"In five years, I'd like the Northwoods economy to have a handful of what I like to call, 'I can't believe their doing that in the Northwoods' businesses.' People you run into at the grocery store or at the downtown music festival and have a short introduction and you're blown away by what they do for a living- and live right here in the Northwoods. I know we already have some great stories like that, but I want there to be more," Beyer said. "In 10 years, I would like to read the United Way ALICE report (which measures poverty level living + Asset Limited Income Constrained Employed families- otherwise known as "paycheck to paycheck living") for the region and not shake my head in despair. I'd like that to be sooner, but that time of reform takes time. The Northwoods should have a healthy mix of employment opportunities to enjoy the beautiful natural resources we have as a guest or as a year round resident. I know we can get there."
"I would love to see a thriving community with exceptional options for creative education. I would love to see our efforts to attract a new direction of businesses to have paid off. I would love to see our major manufactures exceeding expectation through the advancement of technology and a more reliable transportation and freight plan initiated by the state. I would love to see workforce issues a thing of the past because we are supporting our incredible tech schools like Nicolet College in their efforts to train and attract talent," Johnson said. "I would love to see major advancement to our housing crisis which includes the needs our younger generation is telling you they want. And most importantly, I would love to see coordination and collaboration as a given as it pertains to addressing needs such as this."
Of course, that raises the question of what will it take for the region to get there?
"It's going to take all of us working together. What I see is people who are working really hard in their business, or job, or elected official position; and sometimes the fear of changing the routine or shooting for a drastically different outcome is larger than anything. It's the elected officials working with the business sector working with the greater community that will change this tide. We have so many resources we are not utilizing. Let's see if we can continue the progress we have made thus far," Beyer said.
"Collaboration and support for those of us that are working day and night to make it happen. Funding, so we can continue to do what we do and be the advocating voice for our region," Johnson said. "We need people to continue to get involved, come to county and city meetings and share your stories and show your support and concerns. This community is ours and therefor it is our responsibility and privilege to see it has the chance to reach its full potential."
Both women emphasized that to move the area forward local officials are going to have to start thinking regionally instead of locally. This is something that isn't natural for many in elected office, they pointed out.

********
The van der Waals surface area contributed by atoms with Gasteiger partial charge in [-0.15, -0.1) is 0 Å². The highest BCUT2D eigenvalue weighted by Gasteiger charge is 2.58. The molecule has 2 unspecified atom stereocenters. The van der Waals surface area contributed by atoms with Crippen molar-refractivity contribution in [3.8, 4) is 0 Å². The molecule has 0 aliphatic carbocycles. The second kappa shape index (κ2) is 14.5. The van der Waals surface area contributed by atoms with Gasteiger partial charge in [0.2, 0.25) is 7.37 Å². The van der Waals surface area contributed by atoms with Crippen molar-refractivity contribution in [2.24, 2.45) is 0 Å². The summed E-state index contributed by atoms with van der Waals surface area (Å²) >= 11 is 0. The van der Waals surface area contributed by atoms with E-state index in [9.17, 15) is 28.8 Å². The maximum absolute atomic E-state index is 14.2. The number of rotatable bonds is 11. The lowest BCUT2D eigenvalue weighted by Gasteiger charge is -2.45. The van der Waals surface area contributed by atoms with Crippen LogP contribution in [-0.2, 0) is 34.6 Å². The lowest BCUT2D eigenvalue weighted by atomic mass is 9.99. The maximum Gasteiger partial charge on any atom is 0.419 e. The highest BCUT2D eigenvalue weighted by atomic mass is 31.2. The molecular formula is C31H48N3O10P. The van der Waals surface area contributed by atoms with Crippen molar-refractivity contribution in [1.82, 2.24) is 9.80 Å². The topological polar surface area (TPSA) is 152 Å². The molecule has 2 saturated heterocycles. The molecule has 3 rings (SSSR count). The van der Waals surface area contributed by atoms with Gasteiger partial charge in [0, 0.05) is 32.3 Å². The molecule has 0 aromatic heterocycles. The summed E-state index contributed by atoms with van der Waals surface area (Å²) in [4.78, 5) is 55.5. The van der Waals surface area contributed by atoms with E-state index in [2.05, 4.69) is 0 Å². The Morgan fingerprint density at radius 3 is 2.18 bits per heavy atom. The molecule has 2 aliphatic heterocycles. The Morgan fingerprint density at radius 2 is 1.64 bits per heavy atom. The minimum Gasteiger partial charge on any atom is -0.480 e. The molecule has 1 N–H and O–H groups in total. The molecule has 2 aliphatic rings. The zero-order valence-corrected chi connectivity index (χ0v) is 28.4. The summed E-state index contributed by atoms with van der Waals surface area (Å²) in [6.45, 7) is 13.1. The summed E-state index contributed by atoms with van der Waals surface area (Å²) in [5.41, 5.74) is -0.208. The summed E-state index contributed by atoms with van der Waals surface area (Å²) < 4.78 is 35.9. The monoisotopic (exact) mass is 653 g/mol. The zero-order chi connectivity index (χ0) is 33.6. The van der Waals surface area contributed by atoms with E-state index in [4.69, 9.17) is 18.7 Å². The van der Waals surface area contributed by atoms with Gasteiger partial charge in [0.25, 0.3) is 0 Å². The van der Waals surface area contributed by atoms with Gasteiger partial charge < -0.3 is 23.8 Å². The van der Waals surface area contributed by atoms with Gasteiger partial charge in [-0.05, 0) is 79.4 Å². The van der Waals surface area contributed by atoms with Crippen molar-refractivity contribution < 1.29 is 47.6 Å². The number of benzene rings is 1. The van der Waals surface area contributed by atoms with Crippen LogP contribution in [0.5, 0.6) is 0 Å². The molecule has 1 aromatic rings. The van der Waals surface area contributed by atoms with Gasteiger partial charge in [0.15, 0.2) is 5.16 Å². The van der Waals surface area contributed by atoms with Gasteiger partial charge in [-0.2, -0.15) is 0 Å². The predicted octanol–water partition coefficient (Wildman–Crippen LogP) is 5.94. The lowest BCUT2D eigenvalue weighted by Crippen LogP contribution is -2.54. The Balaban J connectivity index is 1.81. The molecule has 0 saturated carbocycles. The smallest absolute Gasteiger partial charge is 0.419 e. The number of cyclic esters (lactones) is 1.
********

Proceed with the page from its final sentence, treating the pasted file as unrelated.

"Some of it is that we, as local community members, need to make sure they have our needs on their (elected officials) radar. The need for someone to hear an issue over and over for it to make an impact (and from different voices - that is essential) is absolutely important," Beyer said. "The officials then need to try to think about what is possible rather than mitigating potential loss. There is much talk about being accountable to the tax base, which is absolutely true. But what if you are actually holding your tax base from growing-stifling opportunities-and that is where the true growth could be occurring? That also tasks the other side with making the regional proposal so strong that it is too good to turn down. Some advancements, which probably have to happen on a regional level to be accomplished in the Northwoods, are just that."
"I wish I had the answer to this. We are talking about doing things very differently than these folks have done for decades. I think it will take a combination of respect and diligent effort. It is important to remember how much can be achieved on our own. What I mean by that is, we do not need to wait for local officials to stamp approval on progress. We all have the ability to work together to achieve that. It is our responsibility to do what we can to educate and participate in local government meetings and affairs. Ultimately, the Northwoods is our home and I have no doubt by working together we will create and grow this area to something we are all very proud of," Johnson said, before issuing one last warning.
"If we continue to base our decision making on reports generated from the data of the past, we will continue to miss our opportunity to adapt and develop not only a sustaining economy, but an attractive and thriving one," she said.
Jamie Taylor may be reached via email at jamie@rivernews online.com.